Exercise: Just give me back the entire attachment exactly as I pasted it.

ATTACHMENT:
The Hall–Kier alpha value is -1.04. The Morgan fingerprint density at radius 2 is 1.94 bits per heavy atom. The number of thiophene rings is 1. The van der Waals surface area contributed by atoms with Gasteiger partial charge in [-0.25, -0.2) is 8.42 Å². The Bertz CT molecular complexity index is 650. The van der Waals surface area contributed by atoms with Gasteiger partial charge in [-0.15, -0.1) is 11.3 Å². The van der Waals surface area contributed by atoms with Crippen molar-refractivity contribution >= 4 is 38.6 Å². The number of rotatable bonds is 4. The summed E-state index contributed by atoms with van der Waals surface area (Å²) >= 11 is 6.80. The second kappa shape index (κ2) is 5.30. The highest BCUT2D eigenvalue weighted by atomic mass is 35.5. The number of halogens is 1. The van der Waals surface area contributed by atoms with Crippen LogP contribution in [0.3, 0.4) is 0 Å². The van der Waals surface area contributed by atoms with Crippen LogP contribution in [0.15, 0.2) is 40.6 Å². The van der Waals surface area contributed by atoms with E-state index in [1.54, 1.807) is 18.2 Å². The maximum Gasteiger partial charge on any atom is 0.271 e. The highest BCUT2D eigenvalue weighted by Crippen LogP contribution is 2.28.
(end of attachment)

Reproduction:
The Hall–Kier alpha value is -1.04. The Morgan fingerprint density at radius 2 is 1.94 bits per heavy atom. The number of thiophene rings is 1. The van der Waals surface area contributed by atoms with Gasteiger partial charge in [-0.25, -0.2) is 8.42 Å². The Bertz CT molecular complexity index is 650. The van der Waals surface area contributed by atoms with Gasteiger partial charge in [-0.15, -0.1) is 11.3 Å². The van der Waals surface area contributed by atoms with Crippen molar-refractivity contribution >= 4 is 38.6 Å². The number of rotatable bonds is 4. The summed E-state index contributed by atoms with van der Waals surface area (Å²) >= 11 is 6.80. The second kappa shape index (κ2) is 5.30. The highest BCUT2D eigenvalue weighted by atomic mass is 35.5. The number of halogens is 1. The van der Waals surface area contributed by atoms with Crippen LogP contribution in [0.3, 0.4) is 0 Å². The van der Waals surface area contributed by atoms with Crippen LogP contribution in [0.15, 0.2) is 40.6 Å². The van der Waals surface area contributed by atoms with E-state index in [1.54, 1.807) is 18.2 Å². The maximum Gasteiger partial charge on any atom is 0.271 e. The highest BCUT2D eigenvalue weighted by Crippen LogP contribution is 2.28.